Greenhouse gas emissions from ruminant supply chains – A global life cycle assessment

Greenhouse gas
emissions from
supply chains
A global life cycle assessment


Download full pdf version Download - 7.8Mb

Food and Agriculture Organization of the United Nations
Rome 2013


In decades to come, the global demand for livestock products will continue to increase driven by growing populations, incomes and urbanization. As a consequence the sector needs to produce more but in a context of increasing natural resource scarcity and challenges posed by climate change. In 2010, the ruminant sector contributed about 29 percent to global meat production (equivalent to 81 million tonnes) of which 79 percent is from the cattle sector and the remaining from buffalo and small ruminants. Global milk production in 2010 was 717 million tonnes with milk production from the cattle sector contributing the bulk, about 83 percent of global production. While ruminants play an important role in providing high quality protein essential for human diets, they are an important source of greenhouse gas (GHG) emissions. The demand for bovine meat, mutton and milk is forecasted to grow at a rate of 1.2 percent, 1.5 percent and 1.1 percent, respectively, during the period 2006-2050. To avoid significant increases in total GHG emissions from the sector, a reduction of the intensity of emissions is required. This report presents a life cycle analysis of the GHG emissions arising from ruminant supply chains around the year 2005. This first comprehensive and disaggregated global assessment of emissions enables the understanding of emission pathways and hotspots. This is a fundamental and initial step to identify mitigation strategies and inform public debate.

Table of Contents

Definitions of commonly used terms
Executive summary

  Download [115Kb]

1. Introduction

  Download [374Kb]
1.1 Background
1.2 Scope of this report
1.3 The Global Livestock Environmental Assessment Model
1.4 Outline of this report

2. Overview of the global monogastric sector


3. Methods

3.1 Choice of Life Cycle Assessment (LCA)
3.2 General principles of LCA
3.3 Use of LCA in this assessment
3.4 Overview of calculation method
3.5 Data sources and management
3.6 Allocation of emissions between products, by-products and services
3.7 Production system typology

4. Results

  Download [1,3Mb]
4.1 Cattle
4.2 Buffalo

4.3 Small Ruminants
4.4 Summary of results

  Download [787Kb]

5. Discussion

  Download [1.2Mb]
5.1 Methane emissions from enteric fermentation
5.2 Emissions from feed production
5.3 Emissions from manure management
5.4 Comparison with other studies
5.5 Analysis of uncertainty

6. Conclusion

6.1 Commercial systems (layers, broilers, industrial and intermediate pigs)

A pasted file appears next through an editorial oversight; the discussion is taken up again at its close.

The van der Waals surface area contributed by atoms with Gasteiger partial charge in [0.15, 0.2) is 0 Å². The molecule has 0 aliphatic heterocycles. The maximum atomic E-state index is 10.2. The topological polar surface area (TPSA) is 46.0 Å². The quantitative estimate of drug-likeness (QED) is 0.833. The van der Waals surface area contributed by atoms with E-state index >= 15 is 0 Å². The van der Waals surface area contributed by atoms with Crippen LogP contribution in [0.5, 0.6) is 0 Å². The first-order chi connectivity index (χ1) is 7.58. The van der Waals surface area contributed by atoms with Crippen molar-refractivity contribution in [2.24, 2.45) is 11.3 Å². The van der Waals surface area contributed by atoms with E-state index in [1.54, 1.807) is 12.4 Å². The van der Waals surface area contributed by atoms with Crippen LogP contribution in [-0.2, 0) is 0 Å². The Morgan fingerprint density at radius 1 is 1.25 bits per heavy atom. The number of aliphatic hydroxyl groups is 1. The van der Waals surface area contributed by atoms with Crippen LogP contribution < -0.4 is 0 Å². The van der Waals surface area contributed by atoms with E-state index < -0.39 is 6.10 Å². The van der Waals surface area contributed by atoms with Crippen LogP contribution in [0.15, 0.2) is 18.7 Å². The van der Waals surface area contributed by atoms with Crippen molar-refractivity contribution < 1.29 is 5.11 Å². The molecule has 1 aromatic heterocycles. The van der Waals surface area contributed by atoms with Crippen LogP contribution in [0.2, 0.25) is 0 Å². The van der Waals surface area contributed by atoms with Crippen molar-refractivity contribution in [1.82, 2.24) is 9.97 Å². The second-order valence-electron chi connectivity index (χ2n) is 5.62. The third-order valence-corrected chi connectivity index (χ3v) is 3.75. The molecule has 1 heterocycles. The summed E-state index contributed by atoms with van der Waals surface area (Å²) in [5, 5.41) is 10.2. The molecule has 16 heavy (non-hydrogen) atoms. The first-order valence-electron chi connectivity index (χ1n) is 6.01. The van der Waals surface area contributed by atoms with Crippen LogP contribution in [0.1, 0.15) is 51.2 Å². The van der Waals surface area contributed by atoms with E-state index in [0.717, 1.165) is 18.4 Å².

6.2 Backyard systems
6.3 Gaps in emission intensity within systems and regions



Overview of the Global Livestock Environmental Assessment Model (GLEAM)

  Download [362Kb]

Data and data sources


Changes in carbon stocks related to land use and land-use change

  Download [492Kb]

Postfarm emissions


Emissions related to energy use


Relative value of slaughter by-products and effect on allocation of emissions



  Download [1.1Mb]

1. Distribution of dairy cattle populations
2. Distribution of beef cattle populations
3. Distribution of buffalo populations

4. Distribution of goat populations
5. Distribution of sheep populations
6. Proportion of milk protein in total protein from cattle dairy herds

  Download [1,1Mb]
7. Average feed digestibility for dairy cattle
8. Average feed digestibility for beef cattle
9. Manure methane conversion factor for dairy cattle

  Download [1,1Mb]
10. Manure methane conversion factor for beef cattle
11. Proportion of feed N retained in product – dairy cattle herds
12. Proportion of feed N retained in product – beef cattle herds

  Download [1,2Mb]

Country list

  Download [117Kb]

The designations employed and the presentation of material in this information product do not imply the expression of any opinion whatsoever on the part of the Food and Agriculture Organization of the United Nations (FAO) concerning the legal or development status of any country, territory, city or area or of its authorities, or concerning the delimitation of its frontiers or boundaries. The mention of specific companies or products of manufacturers, whether or not these have been patented, does not imply that these have been endorsed or recommended by FAO in preference to others of a similar nature that are not mentioned.

The views expressed in this information product are those of the author(s) and do not necessarily reflect the views or policies of FAO.

E-ISBN 978-92-5-107945-4 (PDF)

FAO encourages the use, reproduction and dissemination of material in this information product. Except where otherwise indicated, material may be copied, downloaded and printed for private study, research and teaching purposes, or for use in non-commercial products or services, provided that appropriate acknowledgement of FAO as the source and copyright holder is given and that FAO’s endorsement of users’ views, products or services is not implied in any way.

All requests for translation and adaptation rights, and for resale and other commercial use rights should be made via

FAO information products are available on the FAO website ( and can be purchased through [email protected].